Exercise your fine motor skills as well as engaging your tactile sense. Create faces using clay or playdough.
You will need
- Clay or playdough (If you don’t have either of these resources and can’t make playdough then use crayons or other resources.)
- Loose parts
- Rolling pin
What to do
The idea is to explore your face and your features (eyes, ears, mouth, nose) you can use a mirror to look at your face. Look at your features in detail, the size the shape of them. If you have loose parts you can use them to recreate your features otherwise use smaller pieces of clay or playdough, roll them into your hands to stimulate your motor muscles.
- Identifies action words by pointing to the right picture, e.g. “Who’s jumping?”
- Understands more complex sentences, e.g. ‘Put your toys away and then we’ll read a book.’
- Understands ‘who’, ‘what’, ‘where’ in simple questions (e.g. Who’s that/can? What’s that? Where is.?).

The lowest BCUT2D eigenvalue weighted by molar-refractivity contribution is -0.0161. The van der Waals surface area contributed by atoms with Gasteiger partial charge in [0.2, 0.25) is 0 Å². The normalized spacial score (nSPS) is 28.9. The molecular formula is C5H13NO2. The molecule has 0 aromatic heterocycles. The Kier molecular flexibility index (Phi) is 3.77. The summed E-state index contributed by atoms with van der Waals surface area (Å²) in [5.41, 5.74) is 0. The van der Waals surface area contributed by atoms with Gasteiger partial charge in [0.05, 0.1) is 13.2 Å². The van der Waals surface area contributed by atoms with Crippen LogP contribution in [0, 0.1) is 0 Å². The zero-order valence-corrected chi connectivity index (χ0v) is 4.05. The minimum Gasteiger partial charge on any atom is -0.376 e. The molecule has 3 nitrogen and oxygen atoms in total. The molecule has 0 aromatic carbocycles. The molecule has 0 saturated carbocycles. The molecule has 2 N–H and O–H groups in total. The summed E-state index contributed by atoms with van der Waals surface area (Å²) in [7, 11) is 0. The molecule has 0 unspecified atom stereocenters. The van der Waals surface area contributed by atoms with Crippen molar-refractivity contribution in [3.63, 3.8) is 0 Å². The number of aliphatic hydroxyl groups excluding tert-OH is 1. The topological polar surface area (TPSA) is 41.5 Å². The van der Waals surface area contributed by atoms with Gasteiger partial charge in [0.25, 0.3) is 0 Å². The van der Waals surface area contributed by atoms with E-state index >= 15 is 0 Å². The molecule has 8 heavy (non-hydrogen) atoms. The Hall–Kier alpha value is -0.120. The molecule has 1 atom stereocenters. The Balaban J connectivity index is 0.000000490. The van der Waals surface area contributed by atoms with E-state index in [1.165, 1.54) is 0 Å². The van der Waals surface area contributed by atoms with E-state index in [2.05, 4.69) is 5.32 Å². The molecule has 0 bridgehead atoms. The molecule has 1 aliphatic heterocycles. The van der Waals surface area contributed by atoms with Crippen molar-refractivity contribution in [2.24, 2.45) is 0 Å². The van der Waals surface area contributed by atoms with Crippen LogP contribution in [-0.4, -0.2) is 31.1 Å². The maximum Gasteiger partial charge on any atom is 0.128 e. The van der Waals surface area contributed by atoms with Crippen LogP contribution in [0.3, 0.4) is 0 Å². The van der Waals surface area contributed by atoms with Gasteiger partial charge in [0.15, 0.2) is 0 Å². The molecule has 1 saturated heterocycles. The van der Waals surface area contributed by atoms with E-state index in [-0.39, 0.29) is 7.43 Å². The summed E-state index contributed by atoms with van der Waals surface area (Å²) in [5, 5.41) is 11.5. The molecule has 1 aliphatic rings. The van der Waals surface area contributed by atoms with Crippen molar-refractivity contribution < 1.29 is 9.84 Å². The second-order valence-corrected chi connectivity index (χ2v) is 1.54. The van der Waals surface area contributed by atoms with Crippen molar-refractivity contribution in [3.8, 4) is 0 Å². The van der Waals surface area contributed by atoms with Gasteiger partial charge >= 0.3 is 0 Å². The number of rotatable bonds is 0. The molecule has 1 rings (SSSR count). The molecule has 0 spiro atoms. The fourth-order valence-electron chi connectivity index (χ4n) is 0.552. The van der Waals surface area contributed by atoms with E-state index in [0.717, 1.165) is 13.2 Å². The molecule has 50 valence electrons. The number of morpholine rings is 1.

- Developing understanding of simple concepts (e.g. big/little).
- Shows control in holding and using jugs to pour, hammers, books and mark-making tools.
- Beginning to use three fingers (tripod grip) to hold writing tools
- Imitates drawing simple shapes such as circles and lines.
- Walks upstairs or downstairs holding onto a rail two feet to a step.
- May be beginning to show preference for dominant hand.
- Selects a small number of objects from a group when asked, for example, ‘please give me one’, ‘please give me two’.
- Recites some number names in sequence.
- Creates and experiments with symbols and marks representing ideas of number.
- Begins to make comparisons between quantities.
- Uses some language of quantities, such as ‘more’ and ‘a lot’.
- Knows that a group of things changes in quantity when something is added or taken away.
- Notices simple shapes and patterns in pictures.
- Beginning to categorise objects according to properties such as shape or size.
- Begins to use the language of size.
- Enjoys playing with small-world models such as a farm, a garage, or a train track.
- Notices detailed features of objects in their environment.
- Beginning to use representation to communicate, e.g. drawing a line and saying ‘That’s me.’
- Beginning to make-believe by pretending.
Round, roll, feel, texture, face, eyes, face, nose, ears, mouth,see, what
Ask your child
- What can you see on your face?
- How many eyes do you have?
- Can you make your eyes?
- What emotion is your face feeling?
- What shape are your eyes?